Friday, June 01, 2007

US growth weakest in four years

US growth weakest in four years
By Eoin Callan in Washington
Copyright The Financial Times Limited 2007
Published: May 31 2007 14:50 | Last updated: May 31 2007 14:50

The US economy slowed last month to its sluggish pace in four years, figures published yesterday showed.

US economic growth slowed to 0.6 per cent last quarter in the worst performance for the economy in four years, according to the latest government estimates.

The pace of expansion slowed dramatically from a rate of 2.5 per cent the previous quarter as the Commerce Department on Thursday cut its initial estimate of 1.3 per cent growth in the first quarter by more than half.

The anaemic performance was worse than economists expected but is likely to be viewed by the Federal Reserve as a prelude to a broad-based recovery.

The Fed said in minutes published on Wednesday that it expected a moderate pickup in growth in coming quarters.

However, the central bank warned that the 18-month long housing slump could drag out.

There were some positive signs for the economy in the latest report, as consumer spending remained strong with estimates of personal consumption upgraded to 4.4 per cent growth rate.

Business investment was also revised up modestly with an overall a 2.9 per cent rate, lifted by increased spending on computer equipment and software.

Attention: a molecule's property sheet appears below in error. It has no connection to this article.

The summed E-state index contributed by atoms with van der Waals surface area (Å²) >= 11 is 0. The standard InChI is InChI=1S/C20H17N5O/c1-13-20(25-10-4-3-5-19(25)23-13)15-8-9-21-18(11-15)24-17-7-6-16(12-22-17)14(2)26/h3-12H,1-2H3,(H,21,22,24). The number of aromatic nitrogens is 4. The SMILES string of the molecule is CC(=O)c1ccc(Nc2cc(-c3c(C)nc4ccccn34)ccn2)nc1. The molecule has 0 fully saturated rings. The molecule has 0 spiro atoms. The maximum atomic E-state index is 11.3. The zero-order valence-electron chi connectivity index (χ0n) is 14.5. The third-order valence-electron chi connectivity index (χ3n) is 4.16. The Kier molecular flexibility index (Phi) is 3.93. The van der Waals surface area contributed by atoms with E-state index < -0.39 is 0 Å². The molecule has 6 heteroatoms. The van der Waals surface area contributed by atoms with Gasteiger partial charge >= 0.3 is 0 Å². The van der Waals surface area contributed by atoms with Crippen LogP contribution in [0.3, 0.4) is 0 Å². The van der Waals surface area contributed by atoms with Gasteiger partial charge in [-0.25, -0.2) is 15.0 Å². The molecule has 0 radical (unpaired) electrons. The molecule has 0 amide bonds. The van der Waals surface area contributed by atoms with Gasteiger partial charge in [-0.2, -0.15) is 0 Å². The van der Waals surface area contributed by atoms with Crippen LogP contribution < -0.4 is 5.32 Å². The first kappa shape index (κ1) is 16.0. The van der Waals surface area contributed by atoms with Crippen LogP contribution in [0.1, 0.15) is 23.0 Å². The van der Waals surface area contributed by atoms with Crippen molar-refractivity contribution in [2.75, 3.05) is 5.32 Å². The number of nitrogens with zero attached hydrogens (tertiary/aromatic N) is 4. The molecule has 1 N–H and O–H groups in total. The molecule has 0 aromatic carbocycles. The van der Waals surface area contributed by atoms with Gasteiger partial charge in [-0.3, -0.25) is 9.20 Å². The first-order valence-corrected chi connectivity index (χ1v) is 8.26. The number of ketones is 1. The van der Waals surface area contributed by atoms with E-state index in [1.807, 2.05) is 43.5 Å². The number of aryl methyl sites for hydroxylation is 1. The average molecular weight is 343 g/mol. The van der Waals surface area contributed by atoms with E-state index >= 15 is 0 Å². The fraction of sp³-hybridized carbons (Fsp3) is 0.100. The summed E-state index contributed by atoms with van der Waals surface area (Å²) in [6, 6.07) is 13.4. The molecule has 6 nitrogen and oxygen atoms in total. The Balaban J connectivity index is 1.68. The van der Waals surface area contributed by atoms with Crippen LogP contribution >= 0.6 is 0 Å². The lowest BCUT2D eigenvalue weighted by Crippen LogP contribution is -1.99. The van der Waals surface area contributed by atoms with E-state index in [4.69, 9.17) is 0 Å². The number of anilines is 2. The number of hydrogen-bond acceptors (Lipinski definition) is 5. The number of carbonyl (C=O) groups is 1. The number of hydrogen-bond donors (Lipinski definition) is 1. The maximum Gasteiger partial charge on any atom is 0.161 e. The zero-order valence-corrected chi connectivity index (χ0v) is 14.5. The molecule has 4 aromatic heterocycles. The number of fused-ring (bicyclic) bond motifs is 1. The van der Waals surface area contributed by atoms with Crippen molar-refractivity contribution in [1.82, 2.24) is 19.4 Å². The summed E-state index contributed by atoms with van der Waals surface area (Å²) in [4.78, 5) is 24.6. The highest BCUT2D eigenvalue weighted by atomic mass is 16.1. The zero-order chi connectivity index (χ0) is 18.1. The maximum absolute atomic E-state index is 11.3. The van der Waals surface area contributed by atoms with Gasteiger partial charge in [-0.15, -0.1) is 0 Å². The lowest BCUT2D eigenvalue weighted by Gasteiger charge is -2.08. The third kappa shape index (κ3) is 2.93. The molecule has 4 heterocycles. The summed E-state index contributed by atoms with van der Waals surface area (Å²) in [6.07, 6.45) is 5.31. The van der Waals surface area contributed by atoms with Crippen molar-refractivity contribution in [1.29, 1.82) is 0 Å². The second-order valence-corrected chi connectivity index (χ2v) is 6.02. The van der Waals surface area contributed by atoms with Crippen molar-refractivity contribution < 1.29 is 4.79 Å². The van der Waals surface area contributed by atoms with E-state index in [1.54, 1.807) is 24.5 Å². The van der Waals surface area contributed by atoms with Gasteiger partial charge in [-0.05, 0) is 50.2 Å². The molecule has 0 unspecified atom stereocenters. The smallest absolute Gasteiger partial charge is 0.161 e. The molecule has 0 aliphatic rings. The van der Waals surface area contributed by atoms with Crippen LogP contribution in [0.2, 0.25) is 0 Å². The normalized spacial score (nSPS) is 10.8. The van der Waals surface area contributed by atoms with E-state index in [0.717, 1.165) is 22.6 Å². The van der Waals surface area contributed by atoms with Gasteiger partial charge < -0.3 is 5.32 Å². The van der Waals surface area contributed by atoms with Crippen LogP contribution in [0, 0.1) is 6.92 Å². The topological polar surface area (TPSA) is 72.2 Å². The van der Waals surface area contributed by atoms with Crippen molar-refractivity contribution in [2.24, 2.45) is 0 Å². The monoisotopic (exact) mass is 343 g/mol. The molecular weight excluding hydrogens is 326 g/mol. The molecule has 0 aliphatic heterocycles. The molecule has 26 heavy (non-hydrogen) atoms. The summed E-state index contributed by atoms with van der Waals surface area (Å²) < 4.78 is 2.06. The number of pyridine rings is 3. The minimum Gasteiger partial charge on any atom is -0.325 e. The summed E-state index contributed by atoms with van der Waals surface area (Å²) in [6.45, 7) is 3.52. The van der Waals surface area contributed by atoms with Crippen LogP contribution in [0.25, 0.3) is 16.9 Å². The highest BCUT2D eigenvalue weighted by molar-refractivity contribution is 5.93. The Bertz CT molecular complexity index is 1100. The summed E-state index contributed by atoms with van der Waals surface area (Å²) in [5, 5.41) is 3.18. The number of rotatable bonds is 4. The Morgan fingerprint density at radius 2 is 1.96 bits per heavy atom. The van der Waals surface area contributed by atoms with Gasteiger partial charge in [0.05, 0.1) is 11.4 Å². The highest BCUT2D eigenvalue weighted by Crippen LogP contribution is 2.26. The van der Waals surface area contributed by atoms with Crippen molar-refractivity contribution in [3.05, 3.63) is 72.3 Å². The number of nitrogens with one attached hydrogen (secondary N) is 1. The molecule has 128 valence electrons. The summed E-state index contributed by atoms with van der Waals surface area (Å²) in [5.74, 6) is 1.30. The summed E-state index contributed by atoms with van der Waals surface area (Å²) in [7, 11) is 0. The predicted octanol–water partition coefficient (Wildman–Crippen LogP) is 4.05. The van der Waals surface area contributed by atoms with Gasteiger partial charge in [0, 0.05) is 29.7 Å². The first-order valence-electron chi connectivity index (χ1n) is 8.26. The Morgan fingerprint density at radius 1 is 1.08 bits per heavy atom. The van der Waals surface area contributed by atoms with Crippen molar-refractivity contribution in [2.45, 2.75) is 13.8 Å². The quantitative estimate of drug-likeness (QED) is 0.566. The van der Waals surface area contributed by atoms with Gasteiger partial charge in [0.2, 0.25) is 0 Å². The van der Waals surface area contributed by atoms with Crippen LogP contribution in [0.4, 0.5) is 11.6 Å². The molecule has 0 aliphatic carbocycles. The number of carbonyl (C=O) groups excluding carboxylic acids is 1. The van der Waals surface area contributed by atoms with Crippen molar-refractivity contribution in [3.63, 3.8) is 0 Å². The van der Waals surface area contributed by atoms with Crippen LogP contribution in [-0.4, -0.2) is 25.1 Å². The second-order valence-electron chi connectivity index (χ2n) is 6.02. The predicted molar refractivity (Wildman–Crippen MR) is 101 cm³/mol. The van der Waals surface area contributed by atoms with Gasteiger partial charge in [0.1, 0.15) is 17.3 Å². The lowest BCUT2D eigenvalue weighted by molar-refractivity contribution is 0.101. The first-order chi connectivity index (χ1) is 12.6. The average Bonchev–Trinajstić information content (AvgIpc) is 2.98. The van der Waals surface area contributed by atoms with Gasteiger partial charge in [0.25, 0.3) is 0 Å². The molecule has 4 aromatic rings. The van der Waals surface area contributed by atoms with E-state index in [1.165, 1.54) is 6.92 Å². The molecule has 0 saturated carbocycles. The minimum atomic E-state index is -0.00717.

Key factors behind the cut in the growth estimate were the widening trade deficit and a reduction in business inventories.

The trade gap widened as imports increased more strongly than initially estimated, with a gain of 5.7 per cent, up from 2.3 per cent, while exports fell by 0.6 per cent.

Businesses cut their stock levels by an equivalent of $4.5bn a year, reversing the initial estimate that inventories had risen by $14.8bn.

The reduction dragged growth lower last quarter but was seen by many economists as leaving room for companies to ramp up production and stockpile goods this quarter.

There were also signs of stubborn inflation pressures as a key measure of core prices – the personal consumption expenditure - rose at a rate of 2.2 per cent, excluding volatile food and energy costs.


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